CNN — After stunning 22-time grand slam champion Rafael Nadal to reach the US Open quarterfinal on Monday, Frances Tiafoe threw his racket on the floor and covered his face in amazement.
The 24-year-old simply stood there soaking up the atmosphere created by a raucous Arthur Ashe Stadium.
It felt like a seminal moment in the American’s career; a culmination of hard work and raw talent which has long been heralded as the potential future of men’s tennis in the country.
Expectations of Tiafoe have been high for a long time and the world No.26 is now looking more than comfortable on the sport’s biggest stage.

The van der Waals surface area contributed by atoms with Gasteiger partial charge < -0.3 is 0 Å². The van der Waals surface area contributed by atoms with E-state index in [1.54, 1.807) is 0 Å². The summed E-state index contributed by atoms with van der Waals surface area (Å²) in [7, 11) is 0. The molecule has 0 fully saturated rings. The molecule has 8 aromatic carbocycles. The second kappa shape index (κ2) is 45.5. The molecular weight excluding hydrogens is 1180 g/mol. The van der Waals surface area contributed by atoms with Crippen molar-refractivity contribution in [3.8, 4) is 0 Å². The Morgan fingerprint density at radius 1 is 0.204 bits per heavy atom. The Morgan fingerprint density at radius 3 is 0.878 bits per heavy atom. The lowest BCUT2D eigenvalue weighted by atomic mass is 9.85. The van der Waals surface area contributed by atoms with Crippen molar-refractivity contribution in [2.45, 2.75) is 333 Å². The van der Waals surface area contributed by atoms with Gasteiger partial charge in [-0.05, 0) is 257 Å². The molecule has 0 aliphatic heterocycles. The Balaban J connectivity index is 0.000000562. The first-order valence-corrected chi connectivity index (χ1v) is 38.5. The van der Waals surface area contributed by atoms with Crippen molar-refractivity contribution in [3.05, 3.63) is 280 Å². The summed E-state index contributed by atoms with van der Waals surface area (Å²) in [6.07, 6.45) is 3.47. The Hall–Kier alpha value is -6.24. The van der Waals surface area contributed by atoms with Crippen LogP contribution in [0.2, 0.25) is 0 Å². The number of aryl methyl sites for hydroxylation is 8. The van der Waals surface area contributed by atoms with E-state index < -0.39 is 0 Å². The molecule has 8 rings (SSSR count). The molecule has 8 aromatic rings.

Should Tiafoe reach the semifinals by beating Andrey Rublev on Wednesday, he would record the best grand slam result of his career and the achievement will be made all the more impressive given his humble beginnings.
Tiafoe’s route into tennis, after all, was in no ways traditional.
His parents met in the US after leaving Sierra Leone and had twins together, Franklin and Frances.
Their father, Constant Tiafoe, started working at the Junior Tennis Champions Center in Washington, D.C. back in 1999 and eventually moved into one of its vacant storage rooms while working around the clock.
Source: How Frances Tiafoe went from sleeping at a tennis center to the US Open quarterfinals